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Showing posts from May, 2012

When the "rewrite" takes all night. . .

People ask me how I do it - how I get the sentences tight, the cadence in rhythm and the plot to flow. I tell them the truth. I write the dang thing over and over again. Between versions, I invite actors to my home, fill them with champagne, strawberry short-cake and divine little brie cracker thingies, covered in raspberry jam. They read.  I listen.  And even if they're too blissed to give me hard feed-back, I hear the bad along with the good. And I write the whole thing all over again. My youngest daughter criticizes my obsessive commitment to rethink the entire script - each time. I tell her I cannot change the motivations in Act I without altering the actions in Act III.  Makes total sense to me.  When I wrote the first version of SWEET TRUTH, I had no idea the protagonist was obsessed with online dating.  All that became clear after six months of rewrites.  Gospel. Now that I've see PAPER DADDY in production, I'm rewriting the entire play - changi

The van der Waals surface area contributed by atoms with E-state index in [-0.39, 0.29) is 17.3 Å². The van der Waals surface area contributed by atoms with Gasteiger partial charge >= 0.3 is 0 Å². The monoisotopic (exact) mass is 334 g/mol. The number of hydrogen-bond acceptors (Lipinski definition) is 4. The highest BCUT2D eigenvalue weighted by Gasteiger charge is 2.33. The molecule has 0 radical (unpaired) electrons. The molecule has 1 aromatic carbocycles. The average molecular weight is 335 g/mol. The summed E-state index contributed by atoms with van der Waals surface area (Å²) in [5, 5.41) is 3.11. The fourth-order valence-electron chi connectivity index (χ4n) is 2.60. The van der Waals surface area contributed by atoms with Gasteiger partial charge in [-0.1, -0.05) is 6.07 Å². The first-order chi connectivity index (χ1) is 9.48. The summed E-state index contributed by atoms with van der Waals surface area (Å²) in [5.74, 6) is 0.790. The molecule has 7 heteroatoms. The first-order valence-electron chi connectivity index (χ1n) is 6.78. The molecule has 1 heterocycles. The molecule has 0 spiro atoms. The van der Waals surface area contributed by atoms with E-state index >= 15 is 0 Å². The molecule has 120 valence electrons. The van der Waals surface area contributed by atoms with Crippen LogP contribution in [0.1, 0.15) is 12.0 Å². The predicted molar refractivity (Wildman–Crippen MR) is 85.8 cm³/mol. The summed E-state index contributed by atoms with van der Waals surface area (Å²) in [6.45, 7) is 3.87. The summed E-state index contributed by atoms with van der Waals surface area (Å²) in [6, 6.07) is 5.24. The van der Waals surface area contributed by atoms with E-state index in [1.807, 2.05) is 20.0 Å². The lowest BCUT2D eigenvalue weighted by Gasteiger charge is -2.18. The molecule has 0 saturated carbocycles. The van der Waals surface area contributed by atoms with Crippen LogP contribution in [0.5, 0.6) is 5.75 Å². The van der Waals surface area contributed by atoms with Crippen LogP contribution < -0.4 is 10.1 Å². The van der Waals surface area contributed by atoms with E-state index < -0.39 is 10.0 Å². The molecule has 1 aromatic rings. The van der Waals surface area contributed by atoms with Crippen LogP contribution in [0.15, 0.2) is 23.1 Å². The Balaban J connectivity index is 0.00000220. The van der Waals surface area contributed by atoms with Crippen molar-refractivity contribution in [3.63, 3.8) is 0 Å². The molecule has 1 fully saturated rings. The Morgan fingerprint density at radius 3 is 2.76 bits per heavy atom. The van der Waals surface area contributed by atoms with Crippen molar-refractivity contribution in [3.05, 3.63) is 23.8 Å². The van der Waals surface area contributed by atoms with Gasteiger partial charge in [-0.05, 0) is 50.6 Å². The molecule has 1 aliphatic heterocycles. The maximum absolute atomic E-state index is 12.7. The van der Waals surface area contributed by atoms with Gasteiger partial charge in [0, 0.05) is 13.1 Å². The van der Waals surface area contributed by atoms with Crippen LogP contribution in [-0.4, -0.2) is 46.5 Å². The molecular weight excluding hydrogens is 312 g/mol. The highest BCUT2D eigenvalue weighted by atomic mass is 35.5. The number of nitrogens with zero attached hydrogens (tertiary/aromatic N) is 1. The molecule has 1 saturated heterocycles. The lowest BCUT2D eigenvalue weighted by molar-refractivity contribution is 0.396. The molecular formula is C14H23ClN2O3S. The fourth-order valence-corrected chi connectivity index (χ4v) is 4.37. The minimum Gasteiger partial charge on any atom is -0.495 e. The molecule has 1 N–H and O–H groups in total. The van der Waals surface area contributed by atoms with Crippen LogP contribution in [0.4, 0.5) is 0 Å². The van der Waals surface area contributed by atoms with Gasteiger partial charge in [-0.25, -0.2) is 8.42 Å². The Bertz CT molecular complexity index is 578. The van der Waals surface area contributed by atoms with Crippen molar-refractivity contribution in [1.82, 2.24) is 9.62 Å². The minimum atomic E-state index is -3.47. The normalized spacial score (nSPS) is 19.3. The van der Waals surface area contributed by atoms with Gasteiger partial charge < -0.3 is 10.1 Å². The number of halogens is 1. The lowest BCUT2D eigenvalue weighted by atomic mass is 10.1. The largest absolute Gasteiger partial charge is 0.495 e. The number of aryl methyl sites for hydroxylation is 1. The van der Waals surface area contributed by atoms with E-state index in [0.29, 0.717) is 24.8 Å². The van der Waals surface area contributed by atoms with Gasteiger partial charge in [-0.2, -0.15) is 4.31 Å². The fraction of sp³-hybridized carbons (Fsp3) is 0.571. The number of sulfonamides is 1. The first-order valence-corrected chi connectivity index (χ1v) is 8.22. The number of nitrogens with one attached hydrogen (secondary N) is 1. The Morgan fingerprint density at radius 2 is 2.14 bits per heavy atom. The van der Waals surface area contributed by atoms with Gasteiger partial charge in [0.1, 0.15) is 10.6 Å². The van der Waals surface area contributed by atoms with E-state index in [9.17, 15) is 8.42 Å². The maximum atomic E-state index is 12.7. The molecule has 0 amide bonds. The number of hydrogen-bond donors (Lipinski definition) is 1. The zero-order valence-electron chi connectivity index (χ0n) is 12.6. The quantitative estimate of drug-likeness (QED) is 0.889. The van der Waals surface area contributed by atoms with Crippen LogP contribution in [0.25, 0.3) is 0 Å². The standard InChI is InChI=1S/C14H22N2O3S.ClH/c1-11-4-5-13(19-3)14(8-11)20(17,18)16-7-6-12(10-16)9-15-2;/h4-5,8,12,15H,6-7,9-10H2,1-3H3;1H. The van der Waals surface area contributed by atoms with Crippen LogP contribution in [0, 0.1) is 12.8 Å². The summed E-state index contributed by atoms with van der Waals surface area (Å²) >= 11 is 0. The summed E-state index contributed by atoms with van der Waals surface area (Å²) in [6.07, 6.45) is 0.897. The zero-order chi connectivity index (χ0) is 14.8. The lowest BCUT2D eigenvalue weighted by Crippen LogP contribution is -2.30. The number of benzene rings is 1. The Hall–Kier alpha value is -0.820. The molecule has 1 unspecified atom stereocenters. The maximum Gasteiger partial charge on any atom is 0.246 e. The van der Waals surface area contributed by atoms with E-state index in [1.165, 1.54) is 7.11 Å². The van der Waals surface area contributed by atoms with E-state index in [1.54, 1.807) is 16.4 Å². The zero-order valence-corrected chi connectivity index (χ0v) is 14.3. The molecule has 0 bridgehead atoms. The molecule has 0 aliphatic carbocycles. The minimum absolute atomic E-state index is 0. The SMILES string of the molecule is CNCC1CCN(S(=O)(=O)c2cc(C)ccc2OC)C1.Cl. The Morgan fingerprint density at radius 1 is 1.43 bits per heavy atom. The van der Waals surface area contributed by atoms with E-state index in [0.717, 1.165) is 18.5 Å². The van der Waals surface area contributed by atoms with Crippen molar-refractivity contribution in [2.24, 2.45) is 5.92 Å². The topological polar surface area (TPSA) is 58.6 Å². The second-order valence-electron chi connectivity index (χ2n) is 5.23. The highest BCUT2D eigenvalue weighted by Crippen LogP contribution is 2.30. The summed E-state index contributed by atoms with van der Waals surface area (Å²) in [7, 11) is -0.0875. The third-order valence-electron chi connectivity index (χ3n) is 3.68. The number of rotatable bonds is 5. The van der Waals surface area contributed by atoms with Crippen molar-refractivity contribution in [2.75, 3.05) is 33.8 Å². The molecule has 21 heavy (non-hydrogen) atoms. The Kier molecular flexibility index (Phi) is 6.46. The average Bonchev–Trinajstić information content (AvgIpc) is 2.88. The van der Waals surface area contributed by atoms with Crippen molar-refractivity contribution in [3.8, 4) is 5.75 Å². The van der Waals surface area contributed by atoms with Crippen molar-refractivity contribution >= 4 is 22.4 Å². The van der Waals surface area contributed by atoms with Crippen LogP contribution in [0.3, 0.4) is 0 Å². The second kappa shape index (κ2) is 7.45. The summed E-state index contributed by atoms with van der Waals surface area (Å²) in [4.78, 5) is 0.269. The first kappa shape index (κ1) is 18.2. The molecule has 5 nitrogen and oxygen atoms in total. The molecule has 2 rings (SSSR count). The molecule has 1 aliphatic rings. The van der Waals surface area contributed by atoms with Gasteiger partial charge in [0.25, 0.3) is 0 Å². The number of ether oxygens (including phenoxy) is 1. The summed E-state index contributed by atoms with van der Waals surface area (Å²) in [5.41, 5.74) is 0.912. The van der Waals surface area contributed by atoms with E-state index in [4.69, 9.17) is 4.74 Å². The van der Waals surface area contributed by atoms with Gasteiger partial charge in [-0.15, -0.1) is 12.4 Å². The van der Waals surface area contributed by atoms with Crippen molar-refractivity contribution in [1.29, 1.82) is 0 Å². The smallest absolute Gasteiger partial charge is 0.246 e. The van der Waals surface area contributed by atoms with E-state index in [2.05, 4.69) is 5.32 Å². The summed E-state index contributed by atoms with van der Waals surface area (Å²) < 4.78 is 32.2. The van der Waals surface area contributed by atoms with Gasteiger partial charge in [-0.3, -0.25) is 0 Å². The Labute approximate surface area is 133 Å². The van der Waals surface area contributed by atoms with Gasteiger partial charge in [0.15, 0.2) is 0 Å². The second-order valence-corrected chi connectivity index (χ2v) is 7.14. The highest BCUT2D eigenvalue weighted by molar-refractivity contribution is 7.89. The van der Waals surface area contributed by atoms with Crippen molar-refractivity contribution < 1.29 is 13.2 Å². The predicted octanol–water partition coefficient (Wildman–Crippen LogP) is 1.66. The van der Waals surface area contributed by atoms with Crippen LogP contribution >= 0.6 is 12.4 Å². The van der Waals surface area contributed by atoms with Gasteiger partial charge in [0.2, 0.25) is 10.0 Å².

Gratitude unbidden

This essay first appeared in the Chicago Tribune, November 27, 1997 Last night this old house heard a noise it hasn't heard in a long time; the soft wailing of an open soul. I first heard it as I worked at the kitchen counter, grinding cranberries and oranges into my famous Thanksgiving relish. It stunned me with its sober sadness. Distant and vague, at first I thought the noise came from my blender. But the frail humming persisted even when the blender was silent. And so I put my apron aside and followed the sound toward the stairs. It was then I realized the odd noise was not a mechanical rumble at all. It was the cry of a heart, breaking open with emotion. I rushed up the stairs and found my daughter in her bed. Her face was pressed into her pillow in a vain attempt to muffle the sound of her sincere tears. I knelt by her bed. What ever was wrong, I asked. Did something happen? Did someone hurt you? Was she OK?  I stroked her hair, damp against her warm hea